J.W. rants and raves, spewing Archie Bunkerisms against the Asian populace. Sometimes it seems like the audience laughs with J.W. instead of at him. and isn't that a sad thought. Unless, I suppose, you're one of them that laughed with him. But that couldn’t have been you. right? Of couse not.
The chase is on!
The Bangkok police decide to cash in on the action, so that they can smash a few of their cars. Scaramanga keeps trying to ditch 007, and finally it looks like he might have accomplished the feat. He doubles back on Bond, and passes him, going the opposite way.
But is Bond stymied?
Not for a moment.
Bond puts the car into reverse and begins racing.
And gaining speed while doing so!
Without stopping, the car is expertly swerved about. A beautiful car stunt.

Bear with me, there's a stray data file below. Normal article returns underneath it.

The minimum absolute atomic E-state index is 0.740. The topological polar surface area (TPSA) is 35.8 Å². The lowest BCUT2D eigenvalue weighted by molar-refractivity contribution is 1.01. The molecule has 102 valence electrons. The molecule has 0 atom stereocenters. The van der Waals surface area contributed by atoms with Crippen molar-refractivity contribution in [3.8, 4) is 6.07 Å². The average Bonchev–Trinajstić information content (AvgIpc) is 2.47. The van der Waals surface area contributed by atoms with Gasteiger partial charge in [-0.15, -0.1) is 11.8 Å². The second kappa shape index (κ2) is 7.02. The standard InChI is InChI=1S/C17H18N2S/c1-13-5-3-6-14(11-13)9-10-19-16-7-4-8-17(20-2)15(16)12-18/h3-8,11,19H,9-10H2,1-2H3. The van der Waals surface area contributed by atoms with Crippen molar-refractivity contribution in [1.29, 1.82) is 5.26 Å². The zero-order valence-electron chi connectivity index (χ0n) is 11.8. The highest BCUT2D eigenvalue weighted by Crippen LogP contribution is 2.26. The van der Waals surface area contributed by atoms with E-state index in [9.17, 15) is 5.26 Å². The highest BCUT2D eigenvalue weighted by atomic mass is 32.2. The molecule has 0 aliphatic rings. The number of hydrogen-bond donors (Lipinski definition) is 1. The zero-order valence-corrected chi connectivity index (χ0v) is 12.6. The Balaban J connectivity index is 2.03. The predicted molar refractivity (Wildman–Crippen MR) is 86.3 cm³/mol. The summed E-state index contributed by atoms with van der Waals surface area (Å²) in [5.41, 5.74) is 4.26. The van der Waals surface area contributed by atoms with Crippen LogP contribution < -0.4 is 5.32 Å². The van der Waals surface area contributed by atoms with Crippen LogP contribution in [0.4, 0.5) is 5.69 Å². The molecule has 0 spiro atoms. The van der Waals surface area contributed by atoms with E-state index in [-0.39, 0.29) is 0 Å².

The car turns a complete 180 degrees.
And the stunt driver has gotten the car in forward by the time it has spun around so that in one flowing motion the car has both changed directions and shot off in pursuit.
Now, that's the kind of sensational stunt you can’t find anywhere else. And low and behold, they have two of them, although they can't resist being cute with the second.
The chase finally settles down between Scaramanga and Bond, but they are on separate roads. A canal divides them. Bond, in frustration, can only watch as Nick Nack waves goodbye.
But Bond is stymied only for a moment!
This is more like the Bond of old. Decisive. Taking advantage of whatever slight opportunity.
'A broken bridge that once spanned the canal now offers no more than a curving ramp on both sides of the water. Bond aims the car right at the rickety ramp.
“You're not going to . ..?” J.W. asks apprehensively.
“I sure am, boy,’’ Bond answers, and slams down the accelerator. The car rockets toward the ramp, hits it, shoots off into the open air!